His next of kin, Amos Blackwell, was Ben’s younger brother and his trusted right hand man. Amos was big, ugly and full of spit and vinegar, and he threw his weight around. He did not have the education or the business smarts to fill Ben’s shoes, no one in the family did. Everyone knew who the boss was. And everyone also knew, that Amos Blackwell would never measure up to Benjamin’s level. Amos Blackwell had no back bone of his own. And Amos knew in his soul, that someday, when Ben was gone, that he would never be able to keep the plantation going, but he was head strong, over-confident and determined to be the boss someday. People jumped when he told them to, and payed up when time expired. He showed them all how easy they had it with Ben running the show. He would do it his own way someday..and he’d show em all !

He would lose some of his arrogance, when he realized that the only reason people were afraid of him was because of Ben Blackwell’s black shadow standing behind him. Without that, he really wasn’t that important. In the mean time, Amos worshiped the ground Ben Blackwell walked on. Ben was his meal ticket and Amos would do whatever Ben wanted, no questions asked.

Martha was beautiful and loved by everyone. No one could believe it when she married Ben Blackwell. But town gossips chattered that it had been an arranged marriage, between Martha’s father, and Ben’s father, Braxton Blackwell. The arrangement was said to have been made, in order to settle a gambling debt . But everyone in town knew that Ben had been in love with Martha since grade school. He had been determined that no one else would have her. He made a point of letting all the young men in town know it. Braxton had been convinced by his son, to make the deal. She was not extremely beautiful, but she was desirable and soft to look at. She was sweet and quiet and did as she was told. Benjamin liked that in a woman. Her mother had died in childbirth and her father was a Riverboat gambler. Martha was often left to live at her Aunt Charlotte’s house in Memphis or neighbors in Cedar Rock, while her father caught a River boat to New Orleans to gamble. But, Martha was always the lady in public and when she married Ben, she carried out her wifely duties in silence and without any complaints. At least not in public anyway. Some said, that Martha loathed Ben Blackwell and that Billy had been conceived out of a forced relationship. But, Martha’s only happiness was Billy. She was a kind and loving mother and spent as much time with Billy, as she could. She loved her son dearly, and so it was then rumored that maybe, he wasn’t Benjamin Blackwell’s son after all. Small town gossip gives way to boredom, but causes terror for its unsuspecting victims.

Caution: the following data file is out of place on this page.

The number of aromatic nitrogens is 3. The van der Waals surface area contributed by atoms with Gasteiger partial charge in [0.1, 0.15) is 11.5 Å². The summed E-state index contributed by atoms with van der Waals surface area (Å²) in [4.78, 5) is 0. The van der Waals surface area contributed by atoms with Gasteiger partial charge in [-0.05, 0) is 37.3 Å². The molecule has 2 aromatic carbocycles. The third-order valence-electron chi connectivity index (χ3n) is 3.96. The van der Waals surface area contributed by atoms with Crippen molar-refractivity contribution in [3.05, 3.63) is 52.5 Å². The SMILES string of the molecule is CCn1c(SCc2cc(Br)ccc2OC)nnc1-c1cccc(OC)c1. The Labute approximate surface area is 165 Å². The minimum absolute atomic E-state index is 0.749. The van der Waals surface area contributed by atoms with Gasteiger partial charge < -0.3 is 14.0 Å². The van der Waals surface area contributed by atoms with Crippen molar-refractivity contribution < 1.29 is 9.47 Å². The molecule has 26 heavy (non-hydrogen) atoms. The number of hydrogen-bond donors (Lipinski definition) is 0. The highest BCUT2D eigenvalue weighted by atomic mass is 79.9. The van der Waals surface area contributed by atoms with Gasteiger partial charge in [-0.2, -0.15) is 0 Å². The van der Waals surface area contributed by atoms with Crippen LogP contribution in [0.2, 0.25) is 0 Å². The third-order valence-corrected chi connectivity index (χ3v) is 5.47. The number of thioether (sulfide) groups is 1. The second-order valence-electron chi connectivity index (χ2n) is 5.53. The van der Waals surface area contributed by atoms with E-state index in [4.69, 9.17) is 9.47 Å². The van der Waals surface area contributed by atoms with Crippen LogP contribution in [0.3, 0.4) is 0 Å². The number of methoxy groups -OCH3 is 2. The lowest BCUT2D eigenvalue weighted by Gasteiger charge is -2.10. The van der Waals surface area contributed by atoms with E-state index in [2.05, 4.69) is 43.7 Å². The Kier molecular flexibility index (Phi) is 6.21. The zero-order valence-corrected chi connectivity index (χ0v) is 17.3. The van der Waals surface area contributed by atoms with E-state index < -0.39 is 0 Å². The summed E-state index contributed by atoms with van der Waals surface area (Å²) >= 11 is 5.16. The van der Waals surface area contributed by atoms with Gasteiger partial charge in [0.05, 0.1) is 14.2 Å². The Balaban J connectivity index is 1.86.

Benjamin Blackwell was not blind or deaf to the rumors and the suspicions planted in his ears, grew like menacing Kudzu vine, making Benjamin paranoid. Ben was jealous of “the boy” and hated the close relationship that he had with his mother. He would often become angry at “the boy” for no apparent reason, especially if Ben felt he was being coddled by his mother. It was rumored among the staff that Ben would often times lock Billy in his room for days without letting him out, because “the boy” was in his way. If “the boy” didn’t finish all the food on his plate, he would be served the same cold food, for days at a time, until he ate it, often times, making him deathly sick.

Blackwell was known for his short temper and lack of compassion for human suffering. He had grown up with a silver spoon and an abusive bloodline. He felt that the world owed him and he was determined to collect his rightful dues. He didn’t like sissies, cry babies and whiners. He had been taught to suck it up and take it like a man. He had been raised to get his way at all costs and at any expense.